Reading on a Train
The other day I was reading a fantastic book and I had a plan to go to the gym (it was a Sunday) and spend the rest of the afternoon on the couch really enjoying the book.
I completed my gym workout and hopped onto the train to head home, shower, and spend an afternoon luxuriating with my book and rolling out my tired muscles.
Then, at 103 street the train received a dreaded announcement over the intercom.
"We are being held momentarily in the station for a sick passenger."
There is a concept of empathy that we each have towards our fellow human beings. Obviously this person did not want to get sick on a train, and, as the incident was not in my train car, for all I knew the illness could be literally as serious as a heart attack. It could have been a woman in imminent labor or a child struck with terrible pain.
But as a hardened 8 year New Yorker, I, and all my fellow passengers, groaned. A sick passenger is the longest possible hold up in all the subway hold ups. They bring in a team of paramedics who appear to do 6 hour surgery on the passenger who is almost always a homeless person who died of an overdose three days ago and someone just noticed now #deblasio.
There were no good options where I could transfer nor was walking home the remaining 86 blocks an option. I was stuck on this train until someone who got their EMT degree five weeks ago finished their first open heart surgery.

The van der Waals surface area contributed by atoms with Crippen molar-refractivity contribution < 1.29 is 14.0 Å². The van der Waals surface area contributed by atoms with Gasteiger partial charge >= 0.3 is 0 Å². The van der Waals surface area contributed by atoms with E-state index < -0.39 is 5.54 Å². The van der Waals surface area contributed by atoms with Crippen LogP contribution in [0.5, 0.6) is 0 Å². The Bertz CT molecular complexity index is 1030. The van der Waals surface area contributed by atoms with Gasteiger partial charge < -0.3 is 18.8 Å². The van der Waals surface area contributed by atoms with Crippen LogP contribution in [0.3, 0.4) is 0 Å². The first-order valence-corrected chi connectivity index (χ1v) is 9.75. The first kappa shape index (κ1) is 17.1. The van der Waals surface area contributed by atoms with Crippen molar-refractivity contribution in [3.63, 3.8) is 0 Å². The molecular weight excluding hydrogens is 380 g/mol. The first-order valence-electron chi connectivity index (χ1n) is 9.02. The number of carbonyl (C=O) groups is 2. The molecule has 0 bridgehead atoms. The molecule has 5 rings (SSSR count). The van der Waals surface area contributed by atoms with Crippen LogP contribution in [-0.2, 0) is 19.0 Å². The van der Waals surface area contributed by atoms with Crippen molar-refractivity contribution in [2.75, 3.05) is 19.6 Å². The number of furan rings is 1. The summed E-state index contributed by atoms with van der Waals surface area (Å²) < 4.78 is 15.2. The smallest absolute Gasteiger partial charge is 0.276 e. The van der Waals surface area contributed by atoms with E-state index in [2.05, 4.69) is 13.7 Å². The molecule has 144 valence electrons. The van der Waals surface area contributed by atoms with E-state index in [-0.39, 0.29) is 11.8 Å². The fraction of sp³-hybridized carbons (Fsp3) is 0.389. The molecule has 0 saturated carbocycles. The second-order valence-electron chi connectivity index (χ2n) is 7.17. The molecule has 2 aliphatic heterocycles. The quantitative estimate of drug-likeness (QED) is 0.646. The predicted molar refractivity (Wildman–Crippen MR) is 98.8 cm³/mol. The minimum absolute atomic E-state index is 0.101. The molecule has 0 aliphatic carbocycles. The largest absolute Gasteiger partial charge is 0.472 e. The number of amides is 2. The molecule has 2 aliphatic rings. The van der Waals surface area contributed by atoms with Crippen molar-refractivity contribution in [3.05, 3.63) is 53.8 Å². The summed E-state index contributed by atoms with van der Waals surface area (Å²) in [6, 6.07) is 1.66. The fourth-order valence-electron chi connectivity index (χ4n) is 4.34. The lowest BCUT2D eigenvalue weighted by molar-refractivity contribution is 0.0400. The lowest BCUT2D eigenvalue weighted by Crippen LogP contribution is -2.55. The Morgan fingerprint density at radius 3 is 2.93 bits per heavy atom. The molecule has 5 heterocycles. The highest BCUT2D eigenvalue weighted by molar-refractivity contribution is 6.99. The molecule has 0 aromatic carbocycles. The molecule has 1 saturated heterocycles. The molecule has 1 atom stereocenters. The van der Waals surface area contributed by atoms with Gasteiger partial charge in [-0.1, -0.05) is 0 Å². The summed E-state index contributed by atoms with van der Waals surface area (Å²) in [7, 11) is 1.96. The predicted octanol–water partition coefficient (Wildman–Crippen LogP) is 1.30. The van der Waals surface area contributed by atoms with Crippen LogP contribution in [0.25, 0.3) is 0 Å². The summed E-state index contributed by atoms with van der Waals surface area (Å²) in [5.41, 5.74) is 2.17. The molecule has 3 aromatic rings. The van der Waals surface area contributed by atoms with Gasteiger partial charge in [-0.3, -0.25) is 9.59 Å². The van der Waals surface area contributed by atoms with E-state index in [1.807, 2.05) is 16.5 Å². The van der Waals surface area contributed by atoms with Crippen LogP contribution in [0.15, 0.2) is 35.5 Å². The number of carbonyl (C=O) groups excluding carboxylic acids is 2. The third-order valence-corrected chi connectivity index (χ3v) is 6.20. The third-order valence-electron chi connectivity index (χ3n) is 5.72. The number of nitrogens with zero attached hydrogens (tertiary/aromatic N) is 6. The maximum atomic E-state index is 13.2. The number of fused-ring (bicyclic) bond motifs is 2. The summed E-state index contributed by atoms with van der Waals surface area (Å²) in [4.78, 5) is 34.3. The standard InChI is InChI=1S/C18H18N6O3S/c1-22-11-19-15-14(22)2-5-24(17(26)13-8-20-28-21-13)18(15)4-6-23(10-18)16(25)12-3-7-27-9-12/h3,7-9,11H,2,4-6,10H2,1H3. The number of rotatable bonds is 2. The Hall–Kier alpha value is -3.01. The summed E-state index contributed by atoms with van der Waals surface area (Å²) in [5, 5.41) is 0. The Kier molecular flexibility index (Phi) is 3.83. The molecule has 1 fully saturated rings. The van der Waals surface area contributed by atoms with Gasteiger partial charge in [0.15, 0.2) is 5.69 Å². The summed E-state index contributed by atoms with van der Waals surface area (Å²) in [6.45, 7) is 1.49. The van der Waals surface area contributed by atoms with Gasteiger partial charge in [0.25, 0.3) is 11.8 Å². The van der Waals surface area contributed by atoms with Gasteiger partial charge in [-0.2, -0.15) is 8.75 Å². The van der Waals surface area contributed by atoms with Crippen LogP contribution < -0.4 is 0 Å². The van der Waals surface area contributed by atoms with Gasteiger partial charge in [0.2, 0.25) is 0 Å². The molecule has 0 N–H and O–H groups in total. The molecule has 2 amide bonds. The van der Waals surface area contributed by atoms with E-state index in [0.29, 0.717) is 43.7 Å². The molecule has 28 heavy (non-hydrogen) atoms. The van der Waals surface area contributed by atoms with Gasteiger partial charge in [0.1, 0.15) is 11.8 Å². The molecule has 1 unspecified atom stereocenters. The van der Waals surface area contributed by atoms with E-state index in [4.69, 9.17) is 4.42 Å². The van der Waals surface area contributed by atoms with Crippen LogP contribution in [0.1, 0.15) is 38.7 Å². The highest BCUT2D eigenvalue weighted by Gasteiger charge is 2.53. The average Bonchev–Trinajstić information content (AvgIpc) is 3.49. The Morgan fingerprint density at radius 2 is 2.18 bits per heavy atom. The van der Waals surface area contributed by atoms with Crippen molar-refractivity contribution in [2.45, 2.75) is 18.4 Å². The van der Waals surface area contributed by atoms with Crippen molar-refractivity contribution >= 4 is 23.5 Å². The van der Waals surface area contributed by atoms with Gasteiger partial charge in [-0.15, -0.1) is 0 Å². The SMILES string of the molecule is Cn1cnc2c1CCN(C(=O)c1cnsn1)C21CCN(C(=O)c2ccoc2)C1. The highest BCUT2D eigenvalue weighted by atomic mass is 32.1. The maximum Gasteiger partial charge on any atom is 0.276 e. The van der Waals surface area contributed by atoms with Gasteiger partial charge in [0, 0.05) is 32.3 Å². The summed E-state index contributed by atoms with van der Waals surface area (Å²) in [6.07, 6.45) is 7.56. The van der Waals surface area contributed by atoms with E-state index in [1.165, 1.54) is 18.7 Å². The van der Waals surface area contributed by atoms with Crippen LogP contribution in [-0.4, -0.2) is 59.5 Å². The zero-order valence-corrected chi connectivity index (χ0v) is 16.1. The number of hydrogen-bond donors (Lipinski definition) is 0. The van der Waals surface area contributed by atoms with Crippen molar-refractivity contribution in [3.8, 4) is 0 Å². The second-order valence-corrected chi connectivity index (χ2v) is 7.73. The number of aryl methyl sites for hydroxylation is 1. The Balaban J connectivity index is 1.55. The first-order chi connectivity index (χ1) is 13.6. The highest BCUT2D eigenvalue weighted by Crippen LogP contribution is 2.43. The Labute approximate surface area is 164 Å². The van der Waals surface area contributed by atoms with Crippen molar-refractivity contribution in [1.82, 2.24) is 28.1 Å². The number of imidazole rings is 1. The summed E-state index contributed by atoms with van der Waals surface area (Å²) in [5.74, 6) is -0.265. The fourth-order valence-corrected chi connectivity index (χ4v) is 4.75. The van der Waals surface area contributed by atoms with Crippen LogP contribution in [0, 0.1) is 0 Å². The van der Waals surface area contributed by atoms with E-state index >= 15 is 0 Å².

I did, however, have my book.
I don't leave the house without a book, I've found that way I never miss an opportunity to read.
So, I leaned back in my plastic orange subway seat and began to read. As the minutes dragged on and I made significant progress in my book a thought occurred to me: this wasn't how I had planned to spend my afternoon. My comfy couch was miles away as was my fuzzy blanket and noise machine. But...how much different was it really?
I had the same book. I was enjoying it and laughing out loud on the subway. I had space to stretch my legs. I had music and airpods to play from my phone.
It's not what I envisioned. But it wasn't all together, that bad. I finished about 50 pages (I am a speed reader) and the paramedics exited the train and we continued on to our intended destination, only about 30 minutes behind schedule.
The endorphins I get from the gym sometimes make me loopy and that loopy-ness produced this thought: I am not married. I wish I were married. I wish my train was moving forward.
But I have my book. I have music. I can stretch out my legs. It's not what I planned but it is what is and what is isn't that bad.
Maybe the goal should be to stop trying to control the circumstances and instead to just control my enjoyment no matter what the circumstances are. The New York Metro Transit Authority has taught me many lessons, most of which boil down to: no matter how much money, influence, and power anyone has, they are not in control and everything that can go wrong will go wrong.
If Andrew Cuomo, a man who firmly believes he created the Earth cannot fix the myriad subway problems, no one can. We are all human and we cannot fix the perceived "problems" we see in the world.
For me the big problem, the train stopping emergency, is that I am not married.
But the train will go on eventually. Only G-D knows when. (And just to make it very clear in case you got confused, G-D is NOT Andrew Cuomo.)
Meanwhile, it's not the fun day of reading I envisioned. But I'm still enjoying myself and I'm still enjoying the book.